Newcastle University scientists will lead a groundbreaking research project aimed at beating childhood brain tumours.
The team, based at the Northern Institute for Cancer Research, will use cutting-edge screening techniques as part of the £4m study to identify critical genetic and biochemical features of aggressive brain tumours in young patients.
By matching their laboratory findings to the progress of children with these tumours in the clinic, they hope to find out how such characteristics affect the way the tumours grow.
That information will be used to develop tailored treatments for different groups of youngsters, so that therapies which target specific tumour characteristics can be offered to those whose tumours are identified as the most dangerous.
Co-funded by a £2 million grant from The Brain Tumour Charity and Children with Cancer, the researchers hope the five-year project will eventually save lives as well as sparing children with less deadly forms of tumour the trauma of unnecessary and potentially damaging drug treatments.
Newcastle team leader Professor Steven Clifford explains: "The benefits that we’re trying to bring to children with brain tumours are two-fold.
"Through understanding the biology of brain tumours in much more detail, we hope to be able to increase the cure rate for children with brain tumour.
"And for those children that survive their brain tumours, we also want to make sure that their quality of life is as good as it can be following their treatment."
Newcastle is one of three UK centres that make up the INSTINCT network, created to further the understanding and treatment of aggressive childhood brain tumours.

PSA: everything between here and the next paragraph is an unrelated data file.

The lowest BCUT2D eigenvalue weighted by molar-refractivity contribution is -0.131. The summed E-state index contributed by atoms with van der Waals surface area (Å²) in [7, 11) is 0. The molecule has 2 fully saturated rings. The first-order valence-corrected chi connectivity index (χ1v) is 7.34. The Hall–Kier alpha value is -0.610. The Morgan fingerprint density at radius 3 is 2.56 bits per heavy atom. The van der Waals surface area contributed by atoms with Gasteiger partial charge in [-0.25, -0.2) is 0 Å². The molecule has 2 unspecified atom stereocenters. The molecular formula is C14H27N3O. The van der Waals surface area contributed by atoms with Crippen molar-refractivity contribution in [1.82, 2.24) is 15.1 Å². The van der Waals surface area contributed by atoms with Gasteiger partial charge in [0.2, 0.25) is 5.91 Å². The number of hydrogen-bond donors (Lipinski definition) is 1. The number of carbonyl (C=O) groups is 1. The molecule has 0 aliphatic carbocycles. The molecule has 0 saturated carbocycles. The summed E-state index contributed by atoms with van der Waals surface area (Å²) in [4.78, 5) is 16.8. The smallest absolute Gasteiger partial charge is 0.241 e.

INSTINCT, which also includes the University College London Institute of Child Health and the Institute of Cancer Research in London, brings together the work of leading scientists and clinicians in the field of high-risk paediatric brain tumour.
The aim is to ensure that brain tumour research studies translate as quickly and effectively as possible into new treatments.
Between them, the clinical centres working under the INSTINCT umbrella treat more than one in three young brain tumour patients in the UK.
"Funding for INSTINCT’s work is critical," says Professor Clifford. "The money for this new programme will underpin our efforts for the next five years to allow us to make new biological discoveries and move those forward into the clinic."
The £2 million grant from The Brain Tumour Charity and Children with Cancer has been matched by another £2 million from other sources, including Great Ormond Street Hospital Children’s Charity.
The Newcastle scientists on the newly-funded INSTINCT programme will focus on a type of fast-growing tumour known as medulloblastoma.
In another strand of the research, they will work with the Institute of Child Health to investigate the genetic differences between very rare tumours known as ATRT (atypical teratoid/rhabdoid tumours) and ETANTR (embryonal tumour with abundant neuropil and true rosettes).
And scientists at the Institute of Cancer Research will investigate the genetic differences between types of childhood brain tumour known as high-grade glioma (HGG) and diffuse intrinsic pontine glioma (DIPG).
The INSTINCT research project is part of an overall £10 million investment in UK brain tumour research, made possible thanks to £5 million in grants from the Brain Tumour Charity and £5 million matched funding from other sources.
Press release courtesy of The Brain Tumour Charity
published on: 14 February 2014